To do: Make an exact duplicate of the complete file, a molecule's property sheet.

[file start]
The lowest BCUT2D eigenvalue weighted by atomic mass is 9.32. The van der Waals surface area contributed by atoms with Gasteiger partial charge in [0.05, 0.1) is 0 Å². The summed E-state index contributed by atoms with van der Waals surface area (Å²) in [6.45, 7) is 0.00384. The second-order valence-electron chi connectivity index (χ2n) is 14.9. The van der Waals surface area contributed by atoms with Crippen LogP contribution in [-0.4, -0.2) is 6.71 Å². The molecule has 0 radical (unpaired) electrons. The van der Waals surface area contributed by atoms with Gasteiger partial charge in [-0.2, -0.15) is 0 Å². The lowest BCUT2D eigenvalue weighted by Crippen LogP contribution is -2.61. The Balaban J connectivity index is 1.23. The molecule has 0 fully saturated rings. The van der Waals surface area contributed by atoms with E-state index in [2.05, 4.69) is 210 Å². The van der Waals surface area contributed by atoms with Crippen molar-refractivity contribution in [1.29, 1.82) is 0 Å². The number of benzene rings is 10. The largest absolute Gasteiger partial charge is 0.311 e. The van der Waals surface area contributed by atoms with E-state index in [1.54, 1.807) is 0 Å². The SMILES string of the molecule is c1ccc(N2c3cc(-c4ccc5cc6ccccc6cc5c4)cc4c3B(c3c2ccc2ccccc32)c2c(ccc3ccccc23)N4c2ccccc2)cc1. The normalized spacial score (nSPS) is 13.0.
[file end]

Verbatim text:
The lowest BCUT2D eigenvalue weighted by atomic mass is 9.32. The van der Waals surface area contributed by atoms with Gasteiger partial charge in [0.05, 0.1) is 0 Å². The summed E-state index contributed by atoms with van der Waals surface area (Å²) in [6.45, 7) is 0.00384. The second-order valence-electron chi connectivity index (χ2n) is 14.9. The van der Waals surface area contributed by atoms with Crippen LogP contribution in [-0.4, -0.2) is 6.71 Å². The molecule has 0 radical (unpaired) electrons. The van der Waals surface area contributed by atoms with Gasteiger partial charge in [-0.2, -0.15) is 0 Å². The lowest BCUT2D eigenvalue weighted by Crippen LogP contribution is -2.61. The Balaban J connectivity index is 1.23. The molecule has 0 fully saturated rings. The van der Waals surface area contributed by atoms with E-state index in [2.05, 4.69) is 210 Å². The van der Waals surface area contributed by atoms with Crippen molar-refractivity contribution in [1.29, 1.82) is 0 Å². The number of benzene rings is 10. The largest absolute Gasteiger partial charge is 0.311 e. The van der Waals surface area contributed by atoms with E-state index in [1.54, 1.807) is 0 Å². The SMILES string of the molecule is c1ccc(N2c3cc(-c4ccc5cc6ccccc6cc5c4)cc4c3B(c3c2ccc2ccccc32)c2c(ccc3ccccc23)N4c2ccccc2)cc1. The normalized spacial score (nSPS) is 13.0.